“It has always been much easier (because it has always seemed much safer) to give a name to the evil without than to locate the terror within. And yet, the terror within is far truer and far more powerful than any of our labels: the labels change, the terror is constant.” –James Baldwin, from the essay Nothing Personal
Before there were human resource managers and action research teams counseling American corporations on the advantages of embracing diversity rather than vilifying it, there was author James Baldwin putting the theory to the test in acclaimed essays, novels, plays, short stories, poems, and dialogues. Social networkers in recent weeks have found occasion to quote those writings in regard to everything from a Palestinian state and gay marriage equality to Barack Obama’s presidency and the American identity.
It is true that he marched alongside Martin Luther King, Jr., and shared podiums with Malcolm X, Marlon Brando, and other iconic figures of the 1960s Civil Rights Movement. It is also true that the author was something of a mentor to both the late Literarian Award-winner Maya Angelou and Nobel Laureate Toni Morrison. Yet these biographical notes cannot fully account for the astonishing resurgence of interest in Baldwin’s legacy as observed in New York City and elsewhere via the ongoing Year of James Baldwin in honor of the 90th anniversary of his birth.
Baldwin understood that diversity was about more than racial dynamics or shifting cultural demographics. He knew that once society made its way past surface categorizations it would have to confront the more beguiling challenge of individuality dwelling beneath the surface of public demeanor. He was acutely aware of every American as a crucial stakeholder in the future of democracy, and just as aware of humanity’s need in general to liberate itself from the fear-driven inclination to oppress another for the sake of laying false claim to a doubly-false sense of “security.” What may provide greater insight on the resurgence of interest in his work and encourage reasons to host dialogues regarding the same on every educational level is the following:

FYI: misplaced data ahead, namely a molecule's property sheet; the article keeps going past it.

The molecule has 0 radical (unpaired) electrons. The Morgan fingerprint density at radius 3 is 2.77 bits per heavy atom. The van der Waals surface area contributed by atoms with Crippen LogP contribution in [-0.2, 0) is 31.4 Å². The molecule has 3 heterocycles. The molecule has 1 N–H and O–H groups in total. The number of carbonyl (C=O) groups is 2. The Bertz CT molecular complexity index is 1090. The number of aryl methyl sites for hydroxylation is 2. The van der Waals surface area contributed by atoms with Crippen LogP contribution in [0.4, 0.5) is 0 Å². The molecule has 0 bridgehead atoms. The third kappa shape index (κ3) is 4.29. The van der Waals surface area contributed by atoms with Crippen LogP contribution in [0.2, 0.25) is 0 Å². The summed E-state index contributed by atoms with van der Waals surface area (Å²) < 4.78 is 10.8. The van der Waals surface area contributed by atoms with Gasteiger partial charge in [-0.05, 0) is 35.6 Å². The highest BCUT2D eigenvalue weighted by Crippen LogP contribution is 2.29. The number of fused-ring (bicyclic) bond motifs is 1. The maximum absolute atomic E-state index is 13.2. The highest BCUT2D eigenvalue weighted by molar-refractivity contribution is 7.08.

The Year of James Baldwin Now in Full Classic Literary Swing
Members of New York City’s cultural arts community made a rare kind of decision earlier this year and the results of that decision continue to generate exceptional events and responses. They–– as in Columbia University School of the Arts, Harlem Stage, and New York Live Arts–– elected to observe The Year of James Baldwin from April 2014 until June 2015 in honor of the late iconoclastic African-American author’s 90th birthday August 2, 2014.
Long before he died on December 1, 1987, millions came to recognize the indelible mark of Baldwin’s impact on, and the incredible depth of his singular voice within American literature. He is in many ways more alive now than ever before, a statement that holds especially true when considering the events that have already been held to launch the year dedicated to him.